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January 25, 2007

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Do the height thing

Paul Barker provides a brief reminder of the requirements of the Work at Height Regulations 2005, particularly in relation to personal protection equipment.

Despite the fact that the number of deaths from falls from height was the lowest on record last year they remain the most common cause of fatal injury and the third most common cause of major injury to employees. The HSE has attributed the improvement in the figures to the implementation of the Work at Height Regulations in 2005, which have certainly ensured that the activity remains a safety priority for all those engaged in such work – whether they are team builders on a busy construction site, or remote lone workers, such as utility engineers.

The Regulations require companies to review all the procedures and documentation they have in place relating to working at height, including health and safety policy documents, inspection forms, and risk assessments. The emphasis is now on a risk-based approach. The HSE reinforced this message by rejecting the “above two metre rule”, so work at height actually constitutes “any place, including a place at, above, or below ground level where a person could be injured if they fell from that place. Access and egress to a place of work can also be at height.”

To help employers and employees understand the 2005 Regulations and the things they should be doing to comply with them, the HSE has issued a number of key messages. Essentially, these are as follows:

– Follow the risk assessments you have carried out for work at height activities and make sure all this work is planned, organised, and carried out by competent people;

– Follow the hierarchy for managing risks from work at height – take steps to avoid, prevent, or reduce risks; and

– Choose the right work equipment and select collective measures to prevent falls, mitigate the distance and consequences of any fall, and provide personal protection equipment.

Plan to prevent

All work at height needs to be planned in advance, including selection of equipment and rescue procedures. The emphasis of the 2005 Regulations is on preventing falls from happening in the first place, wherever possible. The HSE recommends the use of working platforms with guardrails, or access equipment such as cherry-pickers and mast-climbers, as well as the correct personal protection equipment, such as work restraint systems and personal fall arrest systems. These systems include:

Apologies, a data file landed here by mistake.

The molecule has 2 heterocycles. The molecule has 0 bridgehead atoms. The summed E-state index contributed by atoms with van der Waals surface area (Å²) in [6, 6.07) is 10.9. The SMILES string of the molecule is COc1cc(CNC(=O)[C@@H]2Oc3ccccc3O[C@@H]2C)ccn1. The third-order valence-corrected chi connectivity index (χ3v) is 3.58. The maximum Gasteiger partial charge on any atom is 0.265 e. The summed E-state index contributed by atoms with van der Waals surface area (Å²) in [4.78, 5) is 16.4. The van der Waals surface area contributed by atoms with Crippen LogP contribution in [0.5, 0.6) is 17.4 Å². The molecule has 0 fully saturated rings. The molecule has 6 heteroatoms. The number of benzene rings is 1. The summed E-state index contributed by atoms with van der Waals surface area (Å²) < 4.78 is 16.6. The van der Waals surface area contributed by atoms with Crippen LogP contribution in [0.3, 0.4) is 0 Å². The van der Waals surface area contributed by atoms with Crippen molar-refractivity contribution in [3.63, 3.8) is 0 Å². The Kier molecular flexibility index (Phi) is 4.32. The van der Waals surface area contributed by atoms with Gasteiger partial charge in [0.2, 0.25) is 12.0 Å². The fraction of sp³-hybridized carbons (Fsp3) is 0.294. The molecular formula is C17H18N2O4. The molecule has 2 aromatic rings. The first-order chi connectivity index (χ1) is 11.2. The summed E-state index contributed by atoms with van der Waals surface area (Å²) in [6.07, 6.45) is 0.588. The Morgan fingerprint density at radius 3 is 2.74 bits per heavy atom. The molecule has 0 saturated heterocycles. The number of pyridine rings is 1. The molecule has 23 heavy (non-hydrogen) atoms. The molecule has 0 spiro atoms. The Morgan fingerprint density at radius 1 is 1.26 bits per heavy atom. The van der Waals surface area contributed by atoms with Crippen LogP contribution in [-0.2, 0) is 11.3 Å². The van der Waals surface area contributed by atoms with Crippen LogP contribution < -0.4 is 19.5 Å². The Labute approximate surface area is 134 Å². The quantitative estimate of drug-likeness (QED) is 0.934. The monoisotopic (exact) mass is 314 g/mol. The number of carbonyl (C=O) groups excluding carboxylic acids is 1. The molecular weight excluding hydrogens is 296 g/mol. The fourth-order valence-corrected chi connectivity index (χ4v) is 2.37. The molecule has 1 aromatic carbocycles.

– harnesses;

– scaffolding lanyards;

– self-retracting lifelines; and

– fall limiters.

Should an incident occur, some of the latest PPE will mitigate any serious consequences, including the potentially fatal suspension trauma, while a rescue is executed. This is particularly important for lone workers or those on remote sites, who would have to wait for assistance should a fall or other incident occur. If harnesses are used there should be sufficient clearance from the ground to allow the shock-absorbing lanyard or inertia reel to fully extend.

Some of the latest innovations in PPE product development have been in the use of lanyards and lifelines, where previously wearers were still subject to considerable fall arrest forces in the event of a fall. Self-retracting lifelines (SRLs) have also seen new standards set, with the introduction of super-lightweight yet still robust systems, thanks to the use of stainless-steel housings and aluminium components. New blocks that can be used horizontally with no anchorage points above the user have also been introduced. Quick-activating braking systems that stop a fall within centimetres and also minimise fall arrest forces on the wearer are also now available.

As well as the selection of suitable fall arrest PPE, its use should be supervised and it should be regularly inspected for signs of wear and tear or damage as part of the work at height risk assessment procedure.

The Regulations also cover the prevention of injuries caused by falling objects, and recommend the use of boards and barriers at platform and scaffolding edges. The issue of tools being accidentally dropped by workers must also be considered in order to avoid injury to people working below, or to members of the public, who may be walking past a construction site, or happen to be in the street where telecom or other utilities repairs are taking place above them.

Summary

Before any work at height is carried out, the following steps should be taken:

– Check there is a safe method of getting to and from the work area. Decide what particular equipment will be suitable for the job and the conditions on site;

– Make sure work platforms and any edges from which people are likely to fall have guardrails, toe boards, or other barriers;

– Make sure the equipment needed is delivered to the site in good time and that the site is prepared for it;

– Check equipment is in good condition – particularly if it has been provided by another company;

– Make sure whoever assembles the equipment is trained and competent to do so;

– Make sure those who are using the equipment are supervised and can use it properly; and

– Tell the appropriate supervisor if any equipment defects need to remedied, or modifications made.
 

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